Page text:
Philosophers of Peace: Hobbes and Kant on International Order

Hobbes Studies 25 (1):6-20 (2012)
In their theories of international order, Hobbes and Kant are not as far apart as earlier interpreters have claimed. Both consider peace between states and mutual respect for their sovereign independence to be necessary for securing domestic order. For both Hobbes and Kant, order arises from the very “independency“ of states in a manner that is different from the independence of individuals in a state of nature. Both regard the independency of states and their commitment to the prosperity of their subjects as principles that support a long-term orientation toward peaceable cooperation. The most significance difference between Hobbes and Kant concerning international order arises from Kant's attributing to individuals a cosmopolitan right that makes the international order more subject to potential conflict concerning the rights of individuals, but also gives his theory a stronger normative framework for the development of shared norms than what is found in Hobbes's political theory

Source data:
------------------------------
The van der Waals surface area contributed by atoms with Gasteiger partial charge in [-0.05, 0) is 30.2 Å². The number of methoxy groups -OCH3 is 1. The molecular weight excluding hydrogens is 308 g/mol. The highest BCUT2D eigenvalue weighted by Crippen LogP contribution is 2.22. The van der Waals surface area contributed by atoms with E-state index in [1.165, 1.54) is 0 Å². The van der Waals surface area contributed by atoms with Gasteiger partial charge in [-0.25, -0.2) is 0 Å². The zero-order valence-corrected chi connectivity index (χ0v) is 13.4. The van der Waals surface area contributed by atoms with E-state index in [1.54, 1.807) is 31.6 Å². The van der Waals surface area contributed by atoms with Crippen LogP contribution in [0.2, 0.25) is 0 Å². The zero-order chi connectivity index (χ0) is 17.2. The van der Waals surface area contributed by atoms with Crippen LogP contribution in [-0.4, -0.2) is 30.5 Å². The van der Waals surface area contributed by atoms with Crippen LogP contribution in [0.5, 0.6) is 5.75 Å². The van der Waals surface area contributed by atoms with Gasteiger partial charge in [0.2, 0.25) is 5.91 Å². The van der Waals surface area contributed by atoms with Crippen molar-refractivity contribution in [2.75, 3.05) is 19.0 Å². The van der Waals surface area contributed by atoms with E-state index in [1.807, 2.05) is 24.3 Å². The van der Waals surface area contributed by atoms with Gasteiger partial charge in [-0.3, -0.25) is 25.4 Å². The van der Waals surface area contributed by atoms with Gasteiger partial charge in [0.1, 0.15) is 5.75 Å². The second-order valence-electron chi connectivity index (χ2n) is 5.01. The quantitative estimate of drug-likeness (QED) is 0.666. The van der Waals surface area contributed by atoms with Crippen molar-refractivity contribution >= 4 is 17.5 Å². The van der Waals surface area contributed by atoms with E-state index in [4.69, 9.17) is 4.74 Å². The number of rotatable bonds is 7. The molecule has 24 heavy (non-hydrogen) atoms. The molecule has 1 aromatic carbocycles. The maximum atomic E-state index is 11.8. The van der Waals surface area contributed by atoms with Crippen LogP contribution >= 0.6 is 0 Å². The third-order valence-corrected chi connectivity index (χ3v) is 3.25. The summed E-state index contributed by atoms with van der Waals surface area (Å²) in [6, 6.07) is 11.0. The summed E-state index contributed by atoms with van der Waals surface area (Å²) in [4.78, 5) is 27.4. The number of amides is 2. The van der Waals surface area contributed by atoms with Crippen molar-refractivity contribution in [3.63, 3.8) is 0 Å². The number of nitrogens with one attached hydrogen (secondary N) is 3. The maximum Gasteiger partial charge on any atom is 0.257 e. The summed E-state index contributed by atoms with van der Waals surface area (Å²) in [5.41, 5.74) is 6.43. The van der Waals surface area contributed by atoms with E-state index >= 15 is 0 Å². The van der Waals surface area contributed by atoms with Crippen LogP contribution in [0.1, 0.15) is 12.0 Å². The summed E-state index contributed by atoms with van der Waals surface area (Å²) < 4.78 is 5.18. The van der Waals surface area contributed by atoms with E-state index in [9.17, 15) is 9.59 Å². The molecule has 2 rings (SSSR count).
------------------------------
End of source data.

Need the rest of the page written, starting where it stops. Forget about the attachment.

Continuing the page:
Keywords international order   international relations   cosmopolitan right   peace
Categories (categorize this paper)
DOI 10.1163/187502512X639588
 Save to my reading list
Follow the author(s)
My bibliography
Export citation
Find it on Scholar
Edit this record
Mark as duplicate
Revision history Request removal from index
Download options
PhilPapers Archive

Upload a copy of this paper     Check publisher's policy on self-archival     Papers currently archived: 20,909
External links
Setup an account with your affiliations in order to access resources via your University's proxy server
Configure custom proxy (use this if your affiliation does not provide a proxy)
Through your library
References found in this work BETA

No references found.

Add more references

Citations of this work BETA

No citations found.

Add more citations

Similar books and articles
Sharon Anderson-Gold (2007). Cosmopolitan Community and the Law of World Citizenship. The Proceedings of the Twenty-First World Congress of Philosophy 3:45-50.

Monthly downloads

Added to index


Total downloads

36 ( #112,991 of 1,907,776 )

Recent downloads (6 months)

6 ( #126,502 of 1,907,776 )

How can I increase my downloads?

My notes
Sign in to use this feature

Start a new thread
There  are no threads in this forum
Nothing in this forum yet.